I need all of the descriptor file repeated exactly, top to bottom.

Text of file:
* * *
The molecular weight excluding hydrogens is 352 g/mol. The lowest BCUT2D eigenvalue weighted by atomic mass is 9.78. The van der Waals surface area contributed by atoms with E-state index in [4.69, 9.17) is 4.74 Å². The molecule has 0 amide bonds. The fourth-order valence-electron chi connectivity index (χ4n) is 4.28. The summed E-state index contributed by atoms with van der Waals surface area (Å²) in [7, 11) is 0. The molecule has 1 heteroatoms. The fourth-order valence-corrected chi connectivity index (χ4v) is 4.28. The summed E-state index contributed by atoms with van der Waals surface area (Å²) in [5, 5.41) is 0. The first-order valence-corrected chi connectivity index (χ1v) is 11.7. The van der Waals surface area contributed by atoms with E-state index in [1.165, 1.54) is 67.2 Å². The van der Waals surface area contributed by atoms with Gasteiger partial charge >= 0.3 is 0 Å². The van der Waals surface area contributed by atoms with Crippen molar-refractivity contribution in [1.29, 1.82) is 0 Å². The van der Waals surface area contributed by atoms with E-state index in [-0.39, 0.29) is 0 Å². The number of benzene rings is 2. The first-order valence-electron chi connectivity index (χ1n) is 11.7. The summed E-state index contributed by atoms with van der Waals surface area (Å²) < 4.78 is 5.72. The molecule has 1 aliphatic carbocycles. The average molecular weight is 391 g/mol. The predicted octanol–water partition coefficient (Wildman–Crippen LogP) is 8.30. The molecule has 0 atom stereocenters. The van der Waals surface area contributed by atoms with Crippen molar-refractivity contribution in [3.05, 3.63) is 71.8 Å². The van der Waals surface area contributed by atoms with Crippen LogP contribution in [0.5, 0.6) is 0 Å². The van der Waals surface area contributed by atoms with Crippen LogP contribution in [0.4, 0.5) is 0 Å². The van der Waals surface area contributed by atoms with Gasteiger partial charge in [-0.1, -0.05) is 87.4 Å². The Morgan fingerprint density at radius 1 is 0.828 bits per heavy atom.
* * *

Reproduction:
The molecular weight excluding hydrogens is 352 g/mol. The lowest BCUT2D eigenvalue weighted by atomic mass is 9.78. The van der Waals surface area contributed by atoms with E-state index in [4.69, 9.17) is 4.74 Å². The molecule has 0 amide bonds. The fourth-order valence-electron chi connectivity index (χ4n) is 4.28. The summed E-state index contributed by atoms with van der Waals surface area (Å²) in [7, 11) is 0. The molecule has 1 heteroatoms. The fourth-order valence-corrected chi connectivity index (χ4v) is 4.28. The summed E-state index contributed by atoms with van der Waals surface area (Å²) in [5, 5.41) is 0. The first-order valence-corrected chi connectivity index (χ1v) is 11.7. The van der Waals surface area contributed by atoms with E-state index in [1.165, 1.54) is 67.2 Å². The van der Waals surface area contributed by atoms with Gasteiger partial charge >= 0.3 is 0 Å². The van der Waals surface area contributed by atoms with Crippen molar-refractivity contribution in [1.29, 1.82) is 0 Å². The van der Waals surface area contributed by atoms with E-state index in [-0.39, 0.29) is 0 Å². The number of benzene rings is 2. The first-order valence-electron chi connectivity index (χ1n) is 11.7. The summed E-state index contributed by atoms with van der Waals surface area (Å²) < 4.78 is 5.72. The molecule has 1 aliphatic carbocycles. The average molecular weight is 391 g/mol. The predicted octanol–water partition coefficient (Wildman–Crippen LogP) is 8.30. The molecule has 0 atom stereocenters. The van der Waals surface area contributed by atoms with Crippen molar-refractivity contribution in [3.05, 3.63) is 71.8 Å². The van der Waals surface area contributed by atoms with Crippen LogP contribution in [0.5, 0.6) is 0 Å². The van der Waals surface area contributed by atoms with Crippen LogP contribution in [0.4, 0.5) is 0 Å². The van der Waals surface area contributed by atoms with Gasteiger partial charge in [-0.1, -0.05) is 87.4 Å². The Morgan fingerprint density at radius 1 is 0.828 bits per heavy atom.